Tools for Prayer – Collecting Rocks
Have you ever noticed how often the Israelites collected rocks to build cairns as memorials to significant events in their history? Joseph built one after his encounter with God. The whole nation of Israel built one after they crossed the Jordan. Memorials, reminders, places to come and encounter God
I am also a collector of rocks. As a child I loved to gather specimens when we went on long road treks over the summer holidays. And in Australia there are some wonderful rocks to collect – sapphire chips, small pieces of opal, agates, and even flecks of gold. But in the last few years it is not these semi precious stones that have caught my attention. Now like the Israelites I gather rocks that mark significant events – and I give them names as memorials to remind me of my encounters with God.
I have a serpentine rock picked up on the beach on the island of Iona where Columba is supposed to have come ashore. I call it my rock of faithfulness because when I hold it in my hand I am reminded of all the faithful people like Columba who have gone before me.
I also have a limestone rock from the South coast of Australia. It has the fossil of a shell in it. This I call my rock of endurance. Look at it I am reminded that this shell comes from a creature that lived thousands of years ago. It has endured because it was transformed into the limestone rock.
Another in my collection is a rock that I picked up on Camano Island. Limpets cling tightly to it reminding me always of the need to cling closely to God.
I even have a rock that I picked up in our backyard – a beautiful specimen of malachite – unexpected because this is not a native rock to the Pacific NW. I call it my rock of unexpected surprises because it reminds me that God often comes to us in unexpected and unanticipated ways.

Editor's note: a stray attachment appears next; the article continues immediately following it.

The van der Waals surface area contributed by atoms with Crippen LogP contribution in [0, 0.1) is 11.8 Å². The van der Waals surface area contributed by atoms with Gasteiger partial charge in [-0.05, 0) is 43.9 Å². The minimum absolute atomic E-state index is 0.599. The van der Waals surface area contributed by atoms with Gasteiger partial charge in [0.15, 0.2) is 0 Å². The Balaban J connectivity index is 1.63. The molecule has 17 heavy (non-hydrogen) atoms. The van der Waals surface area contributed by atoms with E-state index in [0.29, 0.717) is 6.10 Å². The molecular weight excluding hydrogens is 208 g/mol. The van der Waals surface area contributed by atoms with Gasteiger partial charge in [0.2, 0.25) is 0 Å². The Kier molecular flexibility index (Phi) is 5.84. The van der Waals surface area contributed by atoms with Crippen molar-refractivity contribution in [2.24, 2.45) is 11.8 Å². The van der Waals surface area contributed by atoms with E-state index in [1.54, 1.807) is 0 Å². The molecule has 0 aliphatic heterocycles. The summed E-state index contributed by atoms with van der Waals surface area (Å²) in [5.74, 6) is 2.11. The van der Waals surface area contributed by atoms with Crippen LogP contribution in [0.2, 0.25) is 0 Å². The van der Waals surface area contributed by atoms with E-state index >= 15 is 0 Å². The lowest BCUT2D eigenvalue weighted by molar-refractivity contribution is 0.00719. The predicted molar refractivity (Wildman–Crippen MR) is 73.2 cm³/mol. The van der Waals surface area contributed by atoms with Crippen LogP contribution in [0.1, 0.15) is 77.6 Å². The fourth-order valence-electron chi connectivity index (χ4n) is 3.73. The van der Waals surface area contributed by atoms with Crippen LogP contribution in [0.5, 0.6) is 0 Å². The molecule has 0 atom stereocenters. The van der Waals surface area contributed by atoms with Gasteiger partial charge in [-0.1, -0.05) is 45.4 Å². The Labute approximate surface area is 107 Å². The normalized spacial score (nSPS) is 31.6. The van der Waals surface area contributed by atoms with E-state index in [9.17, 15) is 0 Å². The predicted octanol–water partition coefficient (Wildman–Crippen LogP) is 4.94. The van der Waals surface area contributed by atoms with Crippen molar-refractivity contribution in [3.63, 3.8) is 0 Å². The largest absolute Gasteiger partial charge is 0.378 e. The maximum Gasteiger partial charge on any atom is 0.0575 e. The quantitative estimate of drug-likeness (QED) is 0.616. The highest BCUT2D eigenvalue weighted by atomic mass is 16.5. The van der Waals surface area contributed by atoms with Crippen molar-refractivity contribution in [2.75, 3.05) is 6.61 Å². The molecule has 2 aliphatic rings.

Probably the rock I have held in my hand most frequently is the one I call my rock of remembrance. It is streaked with veins of dark and light intertwined in an intricate pattern. It is a constant reminder to me that the dark and light sides of life are woven together inextricably. They cannot be separated or the rock would crumble into nothing.
Collecting rocks has become an important part of my prayer life, because each time I hold them in my hand I am reminded of some aspect of my faith journey and I find myself praying in gratitude, in repentance or just in sheer joy at the faithfulness of God.
You may not want to collect rocks as I do, but I think that the collection of objects that help root our prayers in the faithfulness of God in journey can be important signposts that lead us onward towards the heart of God. Whatever you collect keep these objects in the place where you pray. Pick them up when you are about to pray. Use them to focus your prayers and to build your faith. Remembering the acts of God in our past is one importnat way that we connect to the acts of God in the present and learn to trust in hope for the promises of God in the future.